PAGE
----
The Adventures Of Huckleberry Finn By Mark Twain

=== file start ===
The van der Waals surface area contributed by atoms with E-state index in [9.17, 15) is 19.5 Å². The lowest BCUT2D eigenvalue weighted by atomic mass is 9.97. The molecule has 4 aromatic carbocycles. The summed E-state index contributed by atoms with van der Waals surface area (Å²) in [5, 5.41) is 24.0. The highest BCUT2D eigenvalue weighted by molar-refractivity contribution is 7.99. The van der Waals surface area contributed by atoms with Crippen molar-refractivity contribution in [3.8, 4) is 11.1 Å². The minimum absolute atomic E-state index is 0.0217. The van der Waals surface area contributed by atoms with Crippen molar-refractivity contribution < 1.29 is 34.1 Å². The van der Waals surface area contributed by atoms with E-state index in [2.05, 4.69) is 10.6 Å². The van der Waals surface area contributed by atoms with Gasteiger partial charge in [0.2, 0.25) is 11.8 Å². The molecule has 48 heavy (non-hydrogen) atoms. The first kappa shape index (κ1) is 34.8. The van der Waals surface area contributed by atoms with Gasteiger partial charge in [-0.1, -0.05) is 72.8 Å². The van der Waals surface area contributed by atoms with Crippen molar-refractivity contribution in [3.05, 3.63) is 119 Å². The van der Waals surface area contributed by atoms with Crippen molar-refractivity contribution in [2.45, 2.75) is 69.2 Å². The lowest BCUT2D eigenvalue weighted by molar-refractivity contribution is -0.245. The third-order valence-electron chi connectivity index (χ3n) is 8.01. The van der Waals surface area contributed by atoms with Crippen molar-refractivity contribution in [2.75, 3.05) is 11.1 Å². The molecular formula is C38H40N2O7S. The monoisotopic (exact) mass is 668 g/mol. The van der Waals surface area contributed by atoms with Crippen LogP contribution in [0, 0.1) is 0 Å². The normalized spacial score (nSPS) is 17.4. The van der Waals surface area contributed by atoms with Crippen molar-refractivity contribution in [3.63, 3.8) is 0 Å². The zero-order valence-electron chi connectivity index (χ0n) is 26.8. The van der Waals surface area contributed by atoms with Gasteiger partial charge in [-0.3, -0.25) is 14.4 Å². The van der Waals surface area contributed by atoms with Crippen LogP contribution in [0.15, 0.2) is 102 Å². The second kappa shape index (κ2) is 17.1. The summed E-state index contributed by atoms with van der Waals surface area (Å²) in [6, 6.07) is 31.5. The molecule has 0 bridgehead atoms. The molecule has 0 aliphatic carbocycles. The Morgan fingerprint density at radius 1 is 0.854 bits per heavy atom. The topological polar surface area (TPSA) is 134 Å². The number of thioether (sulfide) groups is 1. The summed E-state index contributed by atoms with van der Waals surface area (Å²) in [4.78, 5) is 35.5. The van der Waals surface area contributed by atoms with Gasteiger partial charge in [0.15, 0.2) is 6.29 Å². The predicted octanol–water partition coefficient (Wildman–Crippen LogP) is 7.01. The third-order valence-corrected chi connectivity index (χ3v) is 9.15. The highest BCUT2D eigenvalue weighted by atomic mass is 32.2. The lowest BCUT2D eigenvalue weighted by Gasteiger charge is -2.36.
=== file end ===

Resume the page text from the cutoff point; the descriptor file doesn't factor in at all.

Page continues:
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Huckleberry Finn Moral Development The adventure of Huckleberry Finn by Mark Twain is narrated by Huck, the thirteen year old son of a malicious drunk, who is struggling to adjust to life with his new guardians. In the beginning of the novel Huck naively accepts Widow Douglas, Miss Watsons and society’s religious and racial convictions as truth. Although Hucks appears to be misguided and immature the reader will soon realize the dilemmas he faces on his journey enable him to develop morally and relay on his own logic. It doesn’t take long for Huck to realize he wasn’t cut out to be civilized. The expectations placed on him by the Widow Douglas and Mrs. Watsons to dress nicely, attend school and behave properly leave Huck frustrated and longing for freedom. The Widow will not allow Huck to smoke because “she said it was a mean practice and wasn’t clean,” Huck comments “and she took snuff, too; of course that was all right, because she done it herself” (Twain, 156). Mrs. Watson in particular constantly scolds Huck for slouching, fidgeting, and cursing during her religious lessons which he spurns once he learns she is living right so that she will go to heaven. Huck decides he isn’t going to Heaven because he “couldn’t see no advantage in going where she was going, so I made up my mind I wouldn’t try for it” (Twain, 157). The Widow and Mrs. Watson’s critical views lead Huck to make his first moral decision, he’ll go to Hell since it seems a lot of hypocritical, judgmental
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